Photos © R.Leeuw
Admittedly, this is a bit of a cluttered picture, but it is the kind of scene that won me over for piston transports. This photo was taken in 1991. And "cluttered" is the right word for it: this part of Miami Int'l Airport was nicknamed "Corrosion Corner" and these kind of planes, in various stages of airworthiness (if at all), cluttered an area along NW 36th Street. When this area of the airport was needed for development, these propliners had to move, somewhere around 1995 I think it was. In this shot, out in the open, repairs are being carried out on the fuselage, engine no.4 has been opened up for some attention and the nosecone is missing.
DC-7C "Seven Seas" N90251 (cn45367) is hown here at Fairbanks,AK August 02nd 1995 with Brooks Fuel. No.4 engine is getting some attention here. The ramp with Brooks Air Fuel is nicely cluttered !
This DC-7C was first delivered to Compagnie de Transports Aeriens Intercontinentaux/TAI January 6th 1958, as F-BIAQ. This company merged with UTA in 1963 and this aircraft was passed on to the French Air Force; for this it was reregistered F-ZBCB. In 1978 it was sold by the French Air Force to Engine Air Ltd and was again passed on to GCA Inc., to whom she was registered in 1978 as N90251.
She was seen parked at St. Louis, Missouri in May 1979 with, it seemed, an uncertain future ahead.
In July this DC-7C was bought by Commercial Leasing Inc., of New Orleans but she did not move from St. Louis !
Abandoned, she had to suffer the humiliation of unpaid parking bills, a court judgement by the company she was parked with.... and to be sold again by the Sheriff to satisfy that judgement (February 1986).
Then the future brightened: T & G Aviation of Chandler,AZ bought her, made her operational again and ferried her to Chandler in September 1986. She joined the other DC-7s in T & G's fleet. There she was configured to a sprayer and went out to do that job in Agadir, Morocco fighting the locusts. The return trip was made in 1990, only to be parked again till 1995, when she was bought by Brooks Air Fuel.
The internal tank previously used for insecticide can now be used to haul fuel. It could hold 5.800 gallons of fuel (depending on the type of fuel and performance, of course).
There are plenty of spares for the Wright Turbo-Compound engines, as the engines for the military C-121 Super Constellation, can be used (with some modifications) on this aircraft. Still, there are costs involved and due to "engine overhaul" the aircraft was not flown in 1997 and 1998. I found it stored at Fairbanks, with little hope of ever to fly again, in 2003.
Credit: the above info on N90251 was learned thru an article in Propliner magazine no.67 (1996) by Karl Hayes & Eamon Power.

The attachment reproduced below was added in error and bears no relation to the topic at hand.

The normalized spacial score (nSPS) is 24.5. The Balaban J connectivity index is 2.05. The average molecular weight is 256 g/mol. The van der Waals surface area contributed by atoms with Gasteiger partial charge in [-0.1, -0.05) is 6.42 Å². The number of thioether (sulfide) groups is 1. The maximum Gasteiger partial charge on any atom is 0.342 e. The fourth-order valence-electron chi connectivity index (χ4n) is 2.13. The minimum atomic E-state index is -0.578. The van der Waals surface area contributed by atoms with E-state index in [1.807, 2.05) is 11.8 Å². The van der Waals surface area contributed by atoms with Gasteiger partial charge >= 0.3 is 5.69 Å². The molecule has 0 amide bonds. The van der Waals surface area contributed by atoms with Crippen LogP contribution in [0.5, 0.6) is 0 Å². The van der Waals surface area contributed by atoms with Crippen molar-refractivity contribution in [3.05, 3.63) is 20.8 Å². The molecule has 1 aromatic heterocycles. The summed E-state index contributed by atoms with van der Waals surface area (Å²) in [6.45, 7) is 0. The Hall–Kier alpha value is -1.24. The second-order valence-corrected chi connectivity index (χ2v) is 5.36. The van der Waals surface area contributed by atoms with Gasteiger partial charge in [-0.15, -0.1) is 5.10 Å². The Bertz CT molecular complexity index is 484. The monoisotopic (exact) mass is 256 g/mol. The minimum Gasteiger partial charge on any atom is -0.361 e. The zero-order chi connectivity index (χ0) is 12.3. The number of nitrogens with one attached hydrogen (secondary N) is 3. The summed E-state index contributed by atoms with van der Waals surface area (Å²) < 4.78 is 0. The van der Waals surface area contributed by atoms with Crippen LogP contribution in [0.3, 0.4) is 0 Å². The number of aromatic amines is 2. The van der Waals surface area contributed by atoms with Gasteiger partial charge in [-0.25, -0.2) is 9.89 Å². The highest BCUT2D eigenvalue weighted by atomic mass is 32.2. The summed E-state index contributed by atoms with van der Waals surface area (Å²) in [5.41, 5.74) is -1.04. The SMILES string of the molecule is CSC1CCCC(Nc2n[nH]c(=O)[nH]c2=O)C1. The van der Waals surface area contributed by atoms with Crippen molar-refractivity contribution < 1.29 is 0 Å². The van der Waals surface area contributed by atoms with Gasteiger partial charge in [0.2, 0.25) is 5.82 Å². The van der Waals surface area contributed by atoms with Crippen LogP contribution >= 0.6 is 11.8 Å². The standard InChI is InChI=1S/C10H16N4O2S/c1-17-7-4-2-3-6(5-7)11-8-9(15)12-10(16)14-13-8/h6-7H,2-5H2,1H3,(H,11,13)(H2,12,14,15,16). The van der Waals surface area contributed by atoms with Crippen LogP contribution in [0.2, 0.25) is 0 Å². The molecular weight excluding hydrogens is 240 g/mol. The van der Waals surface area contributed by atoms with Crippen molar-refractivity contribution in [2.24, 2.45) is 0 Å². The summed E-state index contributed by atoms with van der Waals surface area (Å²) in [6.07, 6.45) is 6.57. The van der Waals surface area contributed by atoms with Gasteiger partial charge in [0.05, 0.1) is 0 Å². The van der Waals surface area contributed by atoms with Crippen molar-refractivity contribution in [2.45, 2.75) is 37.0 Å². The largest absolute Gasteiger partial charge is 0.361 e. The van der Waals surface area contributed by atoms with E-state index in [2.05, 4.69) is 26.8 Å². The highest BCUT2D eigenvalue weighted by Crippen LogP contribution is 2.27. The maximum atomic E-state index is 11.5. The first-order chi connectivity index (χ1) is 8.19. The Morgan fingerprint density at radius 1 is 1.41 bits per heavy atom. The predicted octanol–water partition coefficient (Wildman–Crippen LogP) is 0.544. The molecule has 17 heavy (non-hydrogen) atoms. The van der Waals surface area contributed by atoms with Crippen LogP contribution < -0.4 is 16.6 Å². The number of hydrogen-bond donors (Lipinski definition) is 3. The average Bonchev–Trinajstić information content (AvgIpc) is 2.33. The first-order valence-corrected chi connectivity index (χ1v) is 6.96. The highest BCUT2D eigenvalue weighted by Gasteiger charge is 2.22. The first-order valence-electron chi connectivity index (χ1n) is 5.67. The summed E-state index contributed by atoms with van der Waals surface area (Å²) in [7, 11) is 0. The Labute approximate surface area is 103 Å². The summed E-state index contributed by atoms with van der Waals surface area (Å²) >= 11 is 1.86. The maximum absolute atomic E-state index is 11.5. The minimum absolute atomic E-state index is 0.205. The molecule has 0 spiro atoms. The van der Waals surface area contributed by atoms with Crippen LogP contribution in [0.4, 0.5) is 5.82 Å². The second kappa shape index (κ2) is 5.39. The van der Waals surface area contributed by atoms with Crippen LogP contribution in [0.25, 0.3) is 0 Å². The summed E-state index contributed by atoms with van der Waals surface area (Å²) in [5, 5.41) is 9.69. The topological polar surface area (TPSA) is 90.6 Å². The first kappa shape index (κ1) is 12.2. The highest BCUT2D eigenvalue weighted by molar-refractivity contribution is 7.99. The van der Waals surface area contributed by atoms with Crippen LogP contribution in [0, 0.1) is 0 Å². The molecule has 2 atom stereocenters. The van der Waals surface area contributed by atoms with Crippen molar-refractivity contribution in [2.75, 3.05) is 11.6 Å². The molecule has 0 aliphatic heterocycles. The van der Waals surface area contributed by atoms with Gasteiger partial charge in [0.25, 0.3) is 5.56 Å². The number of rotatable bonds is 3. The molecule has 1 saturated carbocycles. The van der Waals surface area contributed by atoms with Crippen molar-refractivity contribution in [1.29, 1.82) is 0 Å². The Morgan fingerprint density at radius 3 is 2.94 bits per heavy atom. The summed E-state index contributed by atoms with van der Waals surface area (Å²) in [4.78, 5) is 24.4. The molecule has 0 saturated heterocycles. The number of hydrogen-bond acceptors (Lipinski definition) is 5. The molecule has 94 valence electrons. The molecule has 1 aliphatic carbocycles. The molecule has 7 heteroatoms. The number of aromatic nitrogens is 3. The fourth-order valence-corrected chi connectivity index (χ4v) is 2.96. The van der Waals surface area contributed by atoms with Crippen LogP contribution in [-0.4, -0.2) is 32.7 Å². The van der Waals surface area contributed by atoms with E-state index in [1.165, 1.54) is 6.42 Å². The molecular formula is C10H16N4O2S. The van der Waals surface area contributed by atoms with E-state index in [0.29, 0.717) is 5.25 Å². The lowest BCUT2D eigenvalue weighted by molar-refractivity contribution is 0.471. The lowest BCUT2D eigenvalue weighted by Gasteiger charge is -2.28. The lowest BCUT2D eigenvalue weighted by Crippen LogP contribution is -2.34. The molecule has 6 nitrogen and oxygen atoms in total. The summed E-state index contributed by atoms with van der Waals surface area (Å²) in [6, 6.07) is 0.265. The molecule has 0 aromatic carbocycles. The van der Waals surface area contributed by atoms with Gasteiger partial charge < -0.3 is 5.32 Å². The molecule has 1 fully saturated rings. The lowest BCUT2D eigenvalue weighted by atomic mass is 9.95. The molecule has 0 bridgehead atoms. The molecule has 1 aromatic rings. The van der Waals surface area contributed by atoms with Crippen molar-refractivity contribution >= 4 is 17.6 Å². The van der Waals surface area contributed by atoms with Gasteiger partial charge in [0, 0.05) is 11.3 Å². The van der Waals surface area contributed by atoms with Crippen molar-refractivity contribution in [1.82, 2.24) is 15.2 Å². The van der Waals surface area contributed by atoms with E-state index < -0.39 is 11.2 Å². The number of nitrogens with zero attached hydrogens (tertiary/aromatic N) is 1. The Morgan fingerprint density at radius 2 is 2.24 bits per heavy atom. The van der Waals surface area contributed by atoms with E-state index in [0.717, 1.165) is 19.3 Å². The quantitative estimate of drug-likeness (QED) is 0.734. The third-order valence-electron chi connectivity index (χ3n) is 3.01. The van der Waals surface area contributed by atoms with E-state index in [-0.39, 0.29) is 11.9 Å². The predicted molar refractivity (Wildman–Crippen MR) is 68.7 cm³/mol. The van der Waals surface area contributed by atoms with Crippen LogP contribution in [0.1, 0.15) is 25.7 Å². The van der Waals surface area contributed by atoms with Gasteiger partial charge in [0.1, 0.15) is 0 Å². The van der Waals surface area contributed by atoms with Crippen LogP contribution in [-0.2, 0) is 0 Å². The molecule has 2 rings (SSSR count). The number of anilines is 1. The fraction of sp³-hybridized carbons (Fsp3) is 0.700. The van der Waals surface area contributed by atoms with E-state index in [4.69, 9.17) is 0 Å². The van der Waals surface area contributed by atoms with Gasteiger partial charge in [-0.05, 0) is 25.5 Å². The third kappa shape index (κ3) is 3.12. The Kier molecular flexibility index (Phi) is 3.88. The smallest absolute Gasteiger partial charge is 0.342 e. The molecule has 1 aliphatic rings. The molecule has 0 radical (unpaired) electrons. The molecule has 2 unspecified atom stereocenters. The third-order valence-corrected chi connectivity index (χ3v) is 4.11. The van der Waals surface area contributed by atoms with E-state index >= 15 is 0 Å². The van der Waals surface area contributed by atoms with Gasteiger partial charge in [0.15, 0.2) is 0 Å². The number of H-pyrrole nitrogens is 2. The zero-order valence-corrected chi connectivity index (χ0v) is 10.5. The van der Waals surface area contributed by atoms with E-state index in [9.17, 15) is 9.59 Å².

Here is an external link to Brooks Air Fuel
Stored for spares, N756Z (cn45400) sits on the ramp of Butler Aircaft Company at Redmond Airport, Oregon. I photographed her in May 1996. The weather seems nice, but the day before we had been driving all day in the rain, from K'Falls...
This one started its career with American Airlines, as N347AA on September 06th, 1957. It was reconfigured from a DC-7B to a DC-7BF (Freighter) in 1962. The jet age had begun and the DC-7 was fast loosing ground against the faster jets. There was still a market though, in hauling cargo.
>>> Check my USA 2012 page for a photo of N756Z in June 2012. In Oct.2014 I found N756Z scrapped and only the cockpit section and various parts saved for future use, see USA Northwest 2014 / Erickson Aircraft Collection. <<<
Here is an update on an unexposed period of N756Z, sent to me by Al Press:
I have a little more information for you about the DC7 N756Z.
In 1972 I worked for a couple of men who organized a fishing expedition (for lobsters actually) to Clipperton Island. I forgot the coordinates but it is roughly 750 miles due west of Mexico City. The previous year we had a 136 foot boat, a Navy Yard Mine Sweeper from WWII which sunk Dec 26, 1971 off Terminal Island during a gale (I was onboard and barely got off alive). It almost was the end of the operation. But then the two partners raised money and bought or put a down payment on the N756Z in April or May of 1972. They told me they bought it for $65,000. We had problems with an engine, it happened half way to LaPaz, Mexico. By the time we got to La Paz (Baja California), we had to jury-rig a hand pump on a 55 gal barrel of oil, to replace the oil being spewed out the back of the engine and all along the side of her !
Anyhow, we did fly out towards the island but more bad luck (or carelessnes) followed as we flew into a genuine hurricane that we didn't know was coming... With no radar and the storm going full blast, we didn't find Clipperton that day.